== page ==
Democracy (Google eBook)

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Page 267 - AN ACT DECLARING THE RIGHTS AND LIBERTIES OF THE SUBJECT, AND SETTLING THE SUCCESSION OF THE CROWN.
Page 187 - No government by a democracy or a numerous aristocracy, either in its political acts or in the opinions, qualities, and tone of mind which it fosters, ever did or could rise above mediocrity, except in so far as the sovereign Many have let themselves be guided (which in their best times they always have done) by the counsels and influence of a more highly gifted and instructed One or Few.
Page 385 - If any of the provinces of the British empire cannot be made to contribute towards the support of the whole empire, it is surely time that Great Britain should free herself from the expence of defending those provinces in time of war.
Page 124 - Humboldt, so eminent both as a savant and as a politician, made the text of a treatise— that "the end of man, or that which is prescribed by the eternal or immutable dictates of reason, and not suggested by vague and transient desires, is the highest and most harmonious development of his powers to a complete and consistent whole...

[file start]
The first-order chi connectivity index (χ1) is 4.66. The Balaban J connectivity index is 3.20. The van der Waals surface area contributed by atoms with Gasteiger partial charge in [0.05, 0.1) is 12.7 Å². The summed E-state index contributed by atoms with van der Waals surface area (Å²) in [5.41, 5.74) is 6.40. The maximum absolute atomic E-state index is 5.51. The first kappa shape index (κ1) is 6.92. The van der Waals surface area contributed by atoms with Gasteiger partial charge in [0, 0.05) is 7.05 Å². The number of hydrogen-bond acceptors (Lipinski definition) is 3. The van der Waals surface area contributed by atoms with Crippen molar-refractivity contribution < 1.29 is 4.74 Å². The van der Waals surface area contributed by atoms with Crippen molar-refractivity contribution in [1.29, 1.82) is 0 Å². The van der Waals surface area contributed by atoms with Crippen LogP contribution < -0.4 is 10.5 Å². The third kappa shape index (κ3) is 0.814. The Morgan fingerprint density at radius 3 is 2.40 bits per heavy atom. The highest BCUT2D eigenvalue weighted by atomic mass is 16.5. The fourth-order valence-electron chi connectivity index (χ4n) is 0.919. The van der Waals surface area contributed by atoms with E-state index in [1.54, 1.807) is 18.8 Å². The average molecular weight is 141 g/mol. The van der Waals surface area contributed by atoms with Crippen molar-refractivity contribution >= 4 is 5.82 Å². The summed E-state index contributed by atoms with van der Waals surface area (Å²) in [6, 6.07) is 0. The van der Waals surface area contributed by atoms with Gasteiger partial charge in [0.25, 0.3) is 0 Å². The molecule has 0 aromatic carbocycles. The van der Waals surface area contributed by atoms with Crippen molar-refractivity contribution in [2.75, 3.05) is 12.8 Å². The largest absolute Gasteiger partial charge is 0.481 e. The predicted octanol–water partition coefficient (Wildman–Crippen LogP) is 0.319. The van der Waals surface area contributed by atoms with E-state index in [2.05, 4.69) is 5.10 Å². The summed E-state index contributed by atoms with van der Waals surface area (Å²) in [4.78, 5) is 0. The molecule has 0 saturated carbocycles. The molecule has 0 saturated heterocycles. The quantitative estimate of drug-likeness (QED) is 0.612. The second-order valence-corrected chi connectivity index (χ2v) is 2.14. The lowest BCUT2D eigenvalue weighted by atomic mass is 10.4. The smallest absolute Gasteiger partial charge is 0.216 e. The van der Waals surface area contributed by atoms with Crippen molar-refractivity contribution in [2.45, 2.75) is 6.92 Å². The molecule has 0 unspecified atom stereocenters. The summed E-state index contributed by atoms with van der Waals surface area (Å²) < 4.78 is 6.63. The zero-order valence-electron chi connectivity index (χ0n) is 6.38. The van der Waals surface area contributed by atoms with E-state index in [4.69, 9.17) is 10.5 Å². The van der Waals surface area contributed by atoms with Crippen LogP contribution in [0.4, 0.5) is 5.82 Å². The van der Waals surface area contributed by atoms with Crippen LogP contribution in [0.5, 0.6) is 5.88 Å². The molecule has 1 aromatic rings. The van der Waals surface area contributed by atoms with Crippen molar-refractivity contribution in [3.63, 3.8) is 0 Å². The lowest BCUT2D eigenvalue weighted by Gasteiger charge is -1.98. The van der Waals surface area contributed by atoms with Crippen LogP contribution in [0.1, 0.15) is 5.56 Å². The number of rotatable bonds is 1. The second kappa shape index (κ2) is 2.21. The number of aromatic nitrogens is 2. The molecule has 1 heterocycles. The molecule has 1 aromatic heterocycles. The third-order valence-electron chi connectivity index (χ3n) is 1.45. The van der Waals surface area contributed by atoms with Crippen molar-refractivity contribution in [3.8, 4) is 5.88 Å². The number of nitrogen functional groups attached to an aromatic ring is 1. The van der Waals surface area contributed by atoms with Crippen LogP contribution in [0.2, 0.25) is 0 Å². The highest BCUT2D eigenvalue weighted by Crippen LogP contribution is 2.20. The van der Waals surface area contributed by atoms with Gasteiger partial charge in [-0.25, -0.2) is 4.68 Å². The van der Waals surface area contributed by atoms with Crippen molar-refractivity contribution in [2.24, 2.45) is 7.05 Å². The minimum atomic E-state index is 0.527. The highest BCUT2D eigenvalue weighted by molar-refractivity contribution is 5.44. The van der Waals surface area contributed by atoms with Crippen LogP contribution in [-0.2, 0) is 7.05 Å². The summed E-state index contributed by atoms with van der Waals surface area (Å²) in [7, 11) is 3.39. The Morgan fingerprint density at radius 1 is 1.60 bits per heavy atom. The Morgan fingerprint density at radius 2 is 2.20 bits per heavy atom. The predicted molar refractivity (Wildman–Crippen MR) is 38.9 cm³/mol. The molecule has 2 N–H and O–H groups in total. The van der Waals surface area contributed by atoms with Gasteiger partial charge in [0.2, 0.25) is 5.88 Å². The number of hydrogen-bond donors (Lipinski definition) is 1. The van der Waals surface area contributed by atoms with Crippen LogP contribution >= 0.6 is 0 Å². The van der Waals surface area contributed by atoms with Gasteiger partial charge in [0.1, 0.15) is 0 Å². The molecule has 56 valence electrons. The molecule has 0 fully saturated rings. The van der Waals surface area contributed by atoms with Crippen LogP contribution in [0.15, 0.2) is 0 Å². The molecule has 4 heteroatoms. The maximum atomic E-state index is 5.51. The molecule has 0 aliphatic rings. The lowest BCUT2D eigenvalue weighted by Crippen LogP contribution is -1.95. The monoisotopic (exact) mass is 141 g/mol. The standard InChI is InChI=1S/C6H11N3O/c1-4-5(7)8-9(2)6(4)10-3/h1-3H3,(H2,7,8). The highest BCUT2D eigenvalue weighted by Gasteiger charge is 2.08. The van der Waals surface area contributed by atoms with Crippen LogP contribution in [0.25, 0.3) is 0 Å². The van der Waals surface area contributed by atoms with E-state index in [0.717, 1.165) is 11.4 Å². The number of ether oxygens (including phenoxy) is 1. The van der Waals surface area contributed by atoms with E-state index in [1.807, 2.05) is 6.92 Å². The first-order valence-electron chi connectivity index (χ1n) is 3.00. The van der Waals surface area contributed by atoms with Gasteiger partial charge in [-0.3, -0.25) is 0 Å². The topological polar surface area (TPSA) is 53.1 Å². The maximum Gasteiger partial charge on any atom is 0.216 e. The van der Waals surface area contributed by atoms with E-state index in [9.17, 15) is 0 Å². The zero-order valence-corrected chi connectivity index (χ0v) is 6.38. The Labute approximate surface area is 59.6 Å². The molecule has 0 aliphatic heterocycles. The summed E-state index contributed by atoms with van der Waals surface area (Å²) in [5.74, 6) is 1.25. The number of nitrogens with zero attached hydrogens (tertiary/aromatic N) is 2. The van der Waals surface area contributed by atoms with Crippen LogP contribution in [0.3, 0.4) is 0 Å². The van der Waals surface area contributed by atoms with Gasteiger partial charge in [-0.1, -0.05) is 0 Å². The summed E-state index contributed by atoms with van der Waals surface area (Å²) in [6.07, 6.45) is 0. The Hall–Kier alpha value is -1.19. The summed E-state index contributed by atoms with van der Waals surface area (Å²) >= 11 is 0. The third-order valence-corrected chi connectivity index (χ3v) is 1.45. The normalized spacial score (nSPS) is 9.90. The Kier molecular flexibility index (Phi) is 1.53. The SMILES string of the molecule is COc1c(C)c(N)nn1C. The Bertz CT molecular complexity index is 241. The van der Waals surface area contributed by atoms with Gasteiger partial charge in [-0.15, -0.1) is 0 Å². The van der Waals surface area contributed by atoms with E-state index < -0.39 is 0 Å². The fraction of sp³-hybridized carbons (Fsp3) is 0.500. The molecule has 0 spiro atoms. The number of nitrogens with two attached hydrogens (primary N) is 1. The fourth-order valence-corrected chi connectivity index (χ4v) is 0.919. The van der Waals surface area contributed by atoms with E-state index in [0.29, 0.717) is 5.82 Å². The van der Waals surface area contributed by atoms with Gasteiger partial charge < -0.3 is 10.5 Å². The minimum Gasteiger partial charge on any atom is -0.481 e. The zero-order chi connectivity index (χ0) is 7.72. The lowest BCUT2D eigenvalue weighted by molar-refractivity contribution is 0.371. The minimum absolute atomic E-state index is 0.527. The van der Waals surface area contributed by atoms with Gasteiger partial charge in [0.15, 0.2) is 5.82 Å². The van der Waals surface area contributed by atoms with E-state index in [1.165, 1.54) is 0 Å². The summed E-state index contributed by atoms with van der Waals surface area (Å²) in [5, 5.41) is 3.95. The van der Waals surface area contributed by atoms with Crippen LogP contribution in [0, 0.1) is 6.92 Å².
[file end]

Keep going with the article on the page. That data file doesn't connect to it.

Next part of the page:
Page 408 - No people can be bound to acknowledge and adore the invisible hand which conducts the affairs of men more than the people of the United States. Every step by which they have advanced to the character of an independent nation seems to have been distinguished by some token of providential agency...
Page 124 - The grand, leading principle, towards which every argument unfolded in these pages directly converges, is the absolute and essential importance of human development in its richest diversity.
Page 195 - America is therefore the land of the future, where, in the ages that lie before us, the burden of the World's History shall reveal itself - perhaps in a contest between North and South America.
Page 201 - Should a popular insurrection happen in one of the confederate states, the others are able to quell it. Should abuses creep into one part, they are reformed by those that remain sound. The state may be destroyed on one side, and not on the other; the confederacy may be dissolved, and the confederates preserve their sovereignty. "As this government is composed of...
Page 265 - An Act for taking away the Court of wards and liveries and tenures in capite, and by knights service, and purveyance, and for settling a revenue upon his Majesty in lieu thereof...
Page 45 - A majority held in restraint by constitutional checks and limitations, and always changing easily with deliberate changes of popular opinions and sentiments, is the only true sovereign of a free people.

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